Twelve years ago, Ron Artest of the Indiana Pacers went into the stands during a game brawl in Detroit, an incident that became part of NBA infamy known as Malice in the Palace.
Since then, there have been other incidents where a player or players have gone into the stands. Rules to prevent this behavior have been put in place and, if it happens on the pro level, players can expect hefty fines if they break this rule.
Yet it’s now a matter of routine at Mississippi State women’s basketball games.
Yes, it happens all the time in Starkville.
It happened Friday and the unrepentant Bulldogs plan to do it again today.
Friday afternoon, moments after the team toughed out a 60-50 win over Tennessee-Chattanooga in the first round of the NCAA Tournament, the entire MSU roster spilled into the stands at Humphrey Coliseum as security staff stood passively by.
Malice in the Palace? Nah, it’s more like Alice in the Palace. It has that sort of a fairy-tale quality about it.
It marked the 15th time this season the Bulldogs ascended into the seats at Humphrey Coliseum to revel in an MSU win. Before they celebrate among themselves in the MSU locker room, Bulldog players first celebrate with their fans.
“All of us go up there,” sophomore Victoria Vivians, the team’s marquee player, noted during the post-game news conference. “We’ve been doing it all season.”
Hugs, smiles and selfies are shared indiscriminately. Toddlers are scooped up into the arms of affectionate players. In other parts of the country, people “hug.” Here, they “hug your neck” — it is not some perfunctory greeting; it is an expression of genuine warmth. The crowd eats it up, of course. The players do, too.
For the Bulldogs, is their preferred way to express appreciation for the unprecedented support of the program.
Friday’s game tipped off smack dab in the middle of the work day. The campus was pretty much deserted; MSU students are on spring break.
Even so, 5,115 fans turned out at The Hump to watch the Bulldogs grind their opponent into submission, which is their custom.
“To have that many people come out and support us, it’s amazing,” said Chinwe Okorie, the Bulldogs’ six foot, five inch junior center from Lagos, Nigeria. “At 1:30, that’s when people are usually out there trying to make a living. So for people to give that up to come and support us, it must means so much to all of us. So we want to thank them. That’s why we go into the stands.”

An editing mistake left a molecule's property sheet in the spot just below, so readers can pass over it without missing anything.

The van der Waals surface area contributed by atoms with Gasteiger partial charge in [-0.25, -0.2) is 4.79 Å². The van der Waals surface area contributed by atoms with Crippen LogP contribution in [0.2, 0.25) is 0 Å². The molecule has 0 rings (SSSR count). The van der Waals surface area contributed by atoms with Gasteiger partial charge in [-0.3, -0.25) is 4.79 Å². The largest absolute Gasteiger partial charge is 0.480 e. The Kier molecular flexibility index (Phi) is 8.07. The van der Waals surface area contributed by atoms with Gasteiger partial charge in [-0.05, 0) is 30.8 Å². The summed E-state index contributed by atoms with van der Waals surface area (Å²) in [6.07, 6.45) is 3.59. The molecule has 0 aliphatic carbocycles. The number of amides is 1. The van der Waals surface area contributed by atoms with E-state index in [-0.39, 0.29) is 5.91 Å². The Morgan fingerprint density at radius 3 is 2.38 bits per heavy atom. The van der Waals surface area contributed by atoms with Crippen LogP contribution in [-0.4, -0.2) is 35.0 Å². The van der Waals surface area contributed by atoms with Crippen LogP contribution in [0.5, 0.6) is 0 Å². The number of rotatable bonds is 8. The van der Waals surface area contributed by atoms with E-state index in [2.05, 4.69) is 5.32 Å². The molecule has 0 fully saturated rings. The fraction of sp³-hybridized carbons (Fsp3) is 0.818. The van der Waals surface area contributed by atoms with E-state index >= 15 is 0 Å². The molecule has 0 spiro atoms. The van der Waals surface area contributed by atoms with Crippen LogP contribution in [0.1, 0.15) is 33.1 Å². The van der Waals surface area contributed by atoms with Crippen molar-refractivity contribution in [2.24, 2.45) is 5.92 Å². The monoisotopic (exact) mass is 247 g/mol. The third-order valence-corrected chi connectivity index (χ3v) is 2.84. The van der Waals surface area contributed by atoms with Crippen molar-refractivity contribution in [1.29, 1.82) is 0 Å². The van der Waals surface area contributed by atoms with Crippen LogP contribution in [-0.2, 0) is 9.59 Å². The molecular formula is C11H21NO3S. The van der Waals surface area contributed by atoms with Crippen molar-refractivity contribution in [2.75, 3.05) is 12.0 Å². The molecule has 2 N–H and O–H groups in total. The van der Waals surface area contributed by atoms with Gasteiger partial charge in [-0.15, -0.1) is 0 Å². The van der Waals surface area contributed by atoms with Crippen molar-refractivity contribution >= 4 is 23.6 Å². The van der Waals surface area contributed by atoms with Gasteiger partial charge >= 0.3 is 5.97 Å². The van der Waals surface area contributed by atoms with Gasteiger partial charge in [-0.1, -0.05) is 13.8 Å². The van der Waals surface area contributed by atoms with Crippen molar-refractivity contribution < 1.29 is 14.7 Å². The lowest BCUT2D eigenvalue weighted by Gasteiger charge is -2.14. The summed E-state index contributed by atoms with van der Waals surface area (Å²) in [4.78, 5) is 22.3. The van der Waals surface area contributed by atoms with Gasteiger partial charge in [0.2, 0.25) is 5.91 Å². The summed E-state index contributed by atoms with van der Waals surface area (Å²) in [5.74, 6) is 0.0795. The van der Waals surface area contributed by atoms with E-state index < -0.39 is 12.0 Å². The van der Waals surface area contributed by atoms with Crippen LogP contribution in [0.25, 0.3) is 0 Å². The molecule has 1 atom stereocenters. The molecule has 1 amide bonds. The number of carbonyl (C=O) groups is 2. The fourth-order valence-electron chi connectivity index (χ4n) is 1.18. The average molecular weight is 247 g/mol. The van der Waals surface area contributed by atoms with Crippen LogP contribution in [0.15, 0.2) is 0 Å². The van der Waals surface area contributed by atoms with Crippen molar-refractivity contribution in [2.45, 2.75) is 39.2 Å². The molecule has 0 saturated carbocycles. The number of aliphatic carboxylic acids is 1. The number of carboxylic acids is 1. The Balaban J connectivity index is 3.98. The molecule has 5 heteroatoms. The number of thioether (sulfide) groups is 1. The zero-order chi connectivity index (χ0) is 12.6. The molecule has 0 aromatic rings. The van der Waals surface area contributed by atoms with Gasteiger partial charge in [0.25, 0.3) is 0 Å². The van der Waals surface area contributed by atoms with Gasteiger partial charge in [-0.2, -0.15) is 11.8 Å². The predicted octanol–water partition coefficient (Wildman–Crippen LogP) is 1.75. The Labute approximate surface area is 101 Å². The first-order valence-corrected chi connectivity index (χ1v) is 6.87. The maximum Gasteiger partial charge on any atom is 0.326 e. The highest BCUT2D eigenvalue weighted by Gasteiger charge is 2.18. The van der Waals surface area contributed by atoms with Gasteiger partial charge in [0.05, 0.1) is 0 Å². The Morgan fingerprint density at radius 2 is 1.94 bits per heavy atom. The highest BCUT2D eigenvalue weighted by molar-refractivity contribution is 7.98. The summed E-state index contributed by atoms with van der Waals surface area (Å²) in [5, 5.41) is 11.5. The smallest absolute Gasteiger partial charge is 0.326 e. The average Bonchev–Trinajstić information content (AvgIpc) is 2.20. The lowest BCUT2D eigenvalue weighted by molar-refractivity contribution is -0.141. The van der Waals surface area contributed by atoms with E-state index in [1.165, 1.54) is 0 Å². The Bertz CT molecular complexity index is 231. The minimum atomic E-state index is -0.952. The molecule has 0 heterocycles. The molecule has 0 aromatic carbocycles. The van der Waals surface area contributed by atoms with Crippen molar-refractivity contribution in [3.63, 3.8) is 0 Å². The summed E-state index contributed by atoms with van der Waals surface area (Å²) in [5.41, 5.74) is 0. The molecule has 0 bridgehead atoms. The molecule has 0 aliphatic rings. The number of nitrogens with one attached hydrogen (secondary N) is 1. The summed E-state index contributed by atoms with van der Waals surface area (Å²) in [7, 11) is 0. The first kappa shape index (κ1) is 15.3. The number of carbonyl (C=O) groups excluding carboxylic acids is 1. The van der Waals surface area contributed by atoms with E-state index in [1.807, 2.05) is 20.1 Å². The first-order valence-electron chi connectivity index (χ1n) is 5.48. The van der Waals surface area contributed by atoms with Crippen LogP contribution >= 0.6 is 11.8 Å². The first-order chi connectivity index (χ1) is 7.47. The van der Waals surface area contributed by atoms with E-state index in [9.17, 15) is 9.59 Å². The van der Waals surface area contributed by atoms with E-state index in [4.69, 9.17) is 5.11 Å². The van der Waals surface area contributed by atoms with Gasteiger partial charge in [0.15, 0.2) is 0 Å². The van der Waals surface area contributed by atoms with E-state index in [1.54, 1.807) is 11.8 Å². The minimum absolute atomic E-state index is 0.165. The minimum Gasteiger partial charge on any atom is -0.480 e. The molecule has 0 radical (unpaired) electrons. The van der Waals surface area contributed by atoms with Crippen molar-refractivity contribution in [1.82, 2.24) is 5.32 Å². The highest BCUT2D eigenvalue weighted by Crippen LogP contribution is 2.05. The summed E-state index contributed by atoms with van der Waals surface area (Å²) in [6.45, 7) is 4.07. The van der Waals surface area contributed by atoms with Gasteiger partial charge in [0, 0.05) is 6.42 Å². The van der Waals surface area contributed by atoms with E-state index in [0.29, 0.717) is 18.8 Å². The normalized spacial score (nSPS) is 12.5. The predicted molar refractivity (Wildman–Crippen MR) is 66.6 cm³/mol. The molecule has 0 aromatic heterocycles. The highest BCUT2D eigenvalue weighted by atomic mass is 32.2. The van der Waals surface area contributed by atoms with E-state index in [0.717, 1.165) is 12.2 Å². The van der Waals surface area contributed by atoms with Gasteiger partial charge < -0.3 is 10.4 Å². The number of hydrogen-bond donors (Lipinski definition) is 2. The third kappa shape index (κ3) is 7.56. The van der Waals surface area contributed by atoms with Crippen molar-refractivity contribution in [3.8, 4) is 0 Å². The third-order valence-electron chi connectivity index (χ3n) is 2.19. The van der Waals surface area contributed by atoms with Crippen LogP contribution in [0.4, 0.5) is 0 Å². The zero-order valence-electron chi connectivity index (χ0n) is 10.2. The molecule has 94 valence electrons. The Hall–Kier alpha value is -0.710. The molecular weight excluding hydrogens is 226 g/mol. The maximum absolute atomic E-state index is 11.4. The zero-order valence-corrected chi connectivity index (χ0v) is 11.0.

Until recent years, finding a fan to hug at a Mississippi State women’s basketball game — or at a women’s game at most places — would require a real effort.
” I have been to the west coast and played in front of 400,” noted Vic Schaefer, the Bulldogs’ fourth-year coach. “I have been other places where we don’t play in front of the kind of crowd we saw (Friday).”
Big crowds, especially by women’s basketball standards, have become the norm at MSU.
This year, for the second year in a row, the Bulldogs have shattered attendance records. Friday’s turnout pushed MSU home attendance to 85,820 for the season, an average of 5,048 fans per game. MSU is 16th in attendance nationally.
That’s a far cry from when Schaefer arrived in Starkville. In his first season, the Bulldogs drew fewer than 2,000 fans per game.
That’s all changed now. Friday’s game, televised by ESPN, alerted fans of the game across the country to what is happening in Starkville.
“To be able to play in this environment, in that setting…You talk about the college-athlete experience,” Schaefer said. “That is an NCAA tournament atmosphere. That is what our game desperately needs.
“I couldn’t be more proud of my fans. We appreciate them so much. The love they have for my girls is really unique and special.”
Today, there will be one last opportunity this season for a post-game love fest.
Fifth-seeded MSU will face fourth-seeded Michigan State at 1:30 p.m. today. The winner will advance to Bridgeport, Connecticut, where it will most assuredly face The Team Which Shall Not Be Named. You don’t figure there will be neck-hugging after that one, but that’s a worry for another day.
Sunday’s game is all that matters now.
Tickets are available — I assume. MSU officials expect an even larger turnout for this game, so you might want to arrive early. A ticket is $20. For that Andrew Jackson, you get to watch a tenacious team fight it out in an electric atmosphere. Concessions are available at a modest price.
And, as always, the post-game hugs are free.
Slim Smith is a columnist and feature writer for The Dispatch. His email address is email@example.com
Slim Smith is a columnist and feature writer for The Dispatch. His email address is firstname.lastname@example.org.
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